October 23, 2002




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Extreme Measures

Fucking around

'MOTHERFUCKERS WANT TO get with me / Lay with me / Love with me / Uhhh riiight" – an unambiguous take on Saturday night in "Fuck the Pain Away," courtesy of a raunchy Canadian expat from Berlin named Peaches. My friend Alison – an indie rock O.G. – and I were listening to the 11-song Teaches of Peaches last week. She's 35, I'm not, and we argue about music all the time.

"What single word best describes Peaches?" I asked. "Techno," she answered, never mind 45 minutes of irony-free dirty rhyming that declared, loud and proud, the pleasures of sex. It was what I call a perfect Sebadoh moment, unless it was a Yo La Tengo moment, which is the same thing – just a piece of shrapnel working its way to the surface, collateral damage from the bad years that changed sexual expression forever. Alison's generation was the first to hit puberty after the lights went down. Fear and confusion shared space with raging hormones, and it was certain that no moves were better than night moves, because that shit could kill you. Amputees, cut off below the waist like Elvis on Ed Sullivan.

Rock and roll was born a deliberate, defiant, reckless celebration of sex, everyone was welcome, and the essential message, delivered in feelings rather than words, never got old. At least until indie rock surfaced on college campuses and broke the chain. It was all about the head, and you could call it moody, introspective, and even intelligent if you were feeling polite and why not – those kids sure sounded miserable.

These days Peaches' sound is called electroclash, a fresh marketing slogan if not a full-fledged musical style. In any case, it didn't exist when her journey began during the heyday of indie rock. She lit out for the unknown and found techno and sex in Berlin. Seventeen months ago, she performed at Bottom of the Hill dressed like a cheap hooker, sweating her ass off, and working that thing like someone was about to take it away. She attracted a solid contingent of local indie rockers, and though they didn't wear latex and leather like some of the crowd, they weren't home listening to Dinosaur Jr., either.

Peaches' lyrics are about as dumb as they are dirty, the beats are barely skeletal, and she's coming at you from Germany, a country that will never be confused with Funkytown. You could say her act is as white as rice and get no argument from me. And although she is a sex symbol in clubland, with average looks, an ordinary body, and more drive than talent, Peaches is up there being herself – and that's why it works. It's as plain as a sweat-soaked crotch that Peaches loves sex and that she allows her fans to love it too. That might be nothing special to B-boys, arena rockers, ravers, and Mary J. fans, but in some parts of town it's a pretty big deal. Of course, she had to move half a world away to jump-start her sex machine.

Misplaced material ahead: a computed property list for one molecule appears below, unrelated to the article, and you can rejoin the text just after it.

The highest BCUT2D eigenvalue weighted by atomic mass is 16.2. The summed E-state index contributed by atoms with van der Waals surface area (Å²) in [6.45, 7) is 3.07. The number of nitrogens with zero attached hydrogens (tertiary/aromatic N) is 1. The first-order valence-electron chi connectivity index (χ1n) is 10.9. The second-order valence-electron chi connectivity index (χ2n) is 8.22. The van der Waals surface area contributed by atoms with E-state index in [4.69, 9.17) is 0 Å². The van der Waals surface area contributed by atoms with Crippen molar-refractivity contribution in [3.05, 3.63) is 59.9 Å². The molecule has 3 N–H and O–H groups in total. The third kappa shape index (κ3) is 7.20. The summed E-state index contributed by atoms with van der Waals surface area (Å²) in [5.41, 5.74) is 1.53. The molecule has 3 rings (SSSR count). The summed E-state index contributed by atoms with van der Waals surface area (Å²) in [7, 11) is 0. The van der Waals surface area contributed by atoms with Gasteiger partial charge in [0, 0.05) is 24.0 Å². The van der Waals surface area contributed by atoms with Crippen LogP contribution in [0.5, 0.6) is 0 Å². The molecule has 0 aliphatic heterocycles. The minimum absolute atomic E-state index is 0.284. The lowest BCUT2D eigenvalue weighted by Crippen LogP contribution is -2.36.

I'm not sure about the cultural influences that may have shaped the vision of Gold Chains, other than the usual suspects. Someone said he was Samoan; someone else said he was Italian American. He's got a new album, Straight from Your Radio (Tigerbeat), and, like Peaches, he uses profanity and slang to shape songs that are sometimes explicitly sexual. Peaches' straightforward embrace of carnal pleasure is, well, sexy and even relevant, especially if you've spent the past seven years trying to get off listening to Pavement. Gold Chains, on the other hand, is an act and nothing new, either; ghetto drag has a history and message of its own.

G.C.'s got fans, and I have to admit that the electrorap on his new disc – full of electronic sugarcoating and booming kick drums, with the star of the show on the mic – can grab your unsuspecting ass and get it moving. That's probably all that matters, especially if your taste runs toward short, bald, white-looking guys delivering sexualized Afro-parody in places where black people don't hang out. I played it for my friend Bennie who lives in deep east Oakland, and he said the record might get the golden boy's ass kicked – or laughed at anyway – in his neighborhood. Bennie tends to be dramatic, though; he thinks racist cops and dead-end living are about to make Oakland go all Rodney King.

Either way, it's no sweat for Gold Chains, because when he raps, "Get dat cootchie over here – I want to fuck it, aww yeah. Get dat cootchie lookin tight – I want to lick it all night," on "I Treat Your Coochie like a Maze," it won't be heard anywhere besides in rock clubs and on college radio. Besides, white people have always used black stereotypes to express sexual desires forbidden in their own culture, which it makes it the American way.

"Truth resides in the body," said Wilhelm Riech, the mad genius sex theorist-psychiatrist who knew a thing or two about the red, white, and blue way. He was crazy, but he was also too dirty for the United States government, and they threw him in jail for it. Peaches, meanwhile, is selling her own brand of truth, exhorting crowds to "fuck the pain away," which is all about the body for sure. There's something else for shoegazers to stare at.

E-mail J.H. Tompkins at tommy@sfbg.com.